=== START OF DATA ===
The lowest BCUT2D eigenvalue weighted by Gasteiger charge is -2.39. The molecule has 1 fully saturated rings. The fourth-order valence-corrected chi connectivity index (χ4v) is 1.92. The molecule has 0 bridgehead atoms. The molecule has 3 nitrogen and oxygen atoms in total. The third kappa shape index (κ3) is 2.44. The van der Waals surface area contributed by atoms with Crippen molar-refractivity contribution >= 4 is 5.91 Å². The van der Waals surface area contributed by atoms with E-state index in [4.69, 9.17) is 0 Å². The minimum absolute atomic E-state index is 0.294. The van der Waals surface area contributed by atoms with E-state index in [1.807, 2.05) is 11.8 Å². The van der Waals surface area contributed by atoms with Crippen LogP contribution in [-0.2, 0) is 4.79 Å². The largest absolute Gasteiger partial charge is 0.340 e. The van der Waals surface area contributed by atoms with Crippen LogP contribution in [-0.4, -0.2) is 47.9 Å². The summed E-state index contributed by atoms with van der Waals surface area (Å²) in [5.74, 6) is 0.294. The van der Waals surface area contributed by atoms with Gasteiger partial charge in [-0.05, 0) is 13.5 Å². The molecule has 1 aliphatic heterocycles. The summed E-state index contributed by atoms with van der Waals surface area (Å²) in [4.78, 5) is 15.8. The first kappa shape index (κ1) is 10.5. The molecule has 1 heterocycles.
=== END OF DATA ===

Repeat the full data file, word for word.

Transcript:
The lowest BCUT2D eigenvalue weighted by Gasteiger charge is -2.39. The molecule has 1 fully saturated rings. The fourth-order valence-corrected chi connectivity index (χ4v) is 1.92. The molecule has 0 bridgehead atoms. The molecule has 3 nitrogen and oxygen atoms in total. The third kappa shape index (κ3) is 2.44. The van der Waals surface area contributed by atoms with Crippen molar-refractivity contribution >= 4 is 5.91 Å². The van der Waals surface area contributed by atoms with E-state index in [4.69, 9.17) is 0 Å². The minimum absolute atomic E-state index is 0.294. The van der Waals surface area contributed by atoms with E-state index in [1.807, 2.05) is 11.8 Å². The van der Waals surface area contributed by atoms with Crippen LogP contribution in [-0.2, 0) is 4.79 Å². The largest absolute Gasteiger partial charge is 0.340 e. The van der Waals surface area contributed by atoms with Crippen LogP contribution in [-0.4, -0.2) is 47.9 Å². The summed E-state index contributed by atoms with van der Waals surface area (Å²) in [5.74, 6) is 0.294. The van der Waals surface area contributed by atoms with Gasteiger partial charge in [-0.05, 0) is 13.5 Å². The molecule has 1 aliphatic heterocycles. The summed E-state index contributed by atoms with van der Waals surface area (Å²) in [4.78, 5) is 15.8. The first kappa shape index (κ1) is 10.5. The molecule has 1 heterocycles.